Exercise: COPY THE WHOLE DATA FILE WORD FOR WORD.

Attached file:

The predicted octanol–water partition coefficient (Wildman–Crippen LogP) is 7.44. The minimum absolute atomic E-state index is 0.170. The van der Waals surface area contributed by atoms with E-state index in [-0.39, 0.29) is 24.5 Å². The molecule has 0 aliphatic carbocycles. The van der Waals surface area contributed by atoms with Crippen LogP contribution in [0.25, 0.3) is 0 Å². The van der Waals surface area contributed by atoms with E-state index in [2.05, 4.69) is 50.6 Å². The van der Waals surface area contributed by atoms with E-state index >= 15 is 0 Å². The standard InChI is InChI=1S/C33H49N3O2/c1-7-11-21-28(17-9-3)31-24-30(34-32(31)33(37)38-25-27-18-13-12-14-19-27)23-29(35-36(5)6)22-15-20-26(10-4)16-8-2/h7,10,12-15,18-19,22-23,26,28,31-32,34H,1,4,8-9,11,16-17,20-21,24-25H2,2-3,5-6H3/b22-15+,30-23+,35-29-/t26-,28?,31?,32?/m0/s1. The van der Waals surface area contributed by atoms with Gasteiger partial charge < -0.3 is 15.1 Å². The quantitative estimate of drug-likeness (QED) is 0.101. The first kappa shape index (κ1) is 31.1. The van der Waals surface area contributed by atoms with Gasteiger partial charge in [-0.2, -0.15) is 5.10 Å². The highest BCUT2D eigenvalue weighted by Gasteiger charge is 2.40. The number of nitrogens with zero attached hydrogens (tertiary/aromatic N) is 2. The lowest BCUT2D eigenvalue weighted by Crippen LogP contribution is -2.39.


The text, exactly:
The predicted octanol–water partition coefficient (Wildman–Crippen LogP) is 7.44. The minimum absolute atomic E-state index is 0.170. The van der Waals surface area contributed by atoms with E-state index in [-0.39, 0.29) is 24.5 Å². The molecule has 0 aliphatic carbocycles. The van der Waals surface area contributed by atoms with Crippen LogP contribution in [0.25, 0.3) is 0 Å². The van der Waals surface area contributed by atoms with E-state index in [2.05, 4.69) is 50.6 Å². The van der Waals surface area contributed by atoms with E-state index >= 15 is 0 Å². The standard InChI is InChI=1S/C33H49N3O2/c1-7-11-21-28(17-9-3)31-24-30(34-32(31)33(37)38-25-27-18-13-12-14-19-27)23-29(35-36(5)6)22-15-20-26(10-4)16-8-2/h7,10,12-15,18-19,22-23,26,28,31-32,34H,1,4,8-9,11,16-17,20-21,24-25H2,2-3,5-6H3/b22-15+,30-23+,35-29-/t26-,28?,31?,32?/m0/s1. The van der Waals surface area contributed by atoms with Gasteiger partial charge < -0.3 is 15.1 Å². The quantitative estimate of drug-likeness (QED) is 0.101. The first kappa shape index (κ1) is 31.1. The van der Waals surface area contributed by atoms with Gasteiger partial charge in [-0.2, -0.15) is 5.10 Å². The highest BCUT2D eigenvalue weighted by Gasteiger charge is 2.40. The number of nitrogens with zero attached hydrogens (tertiary/aromatic N) is 2. The lowest BCUT2D eigenvalue weighted by Crippen LogP contribution is -2.39.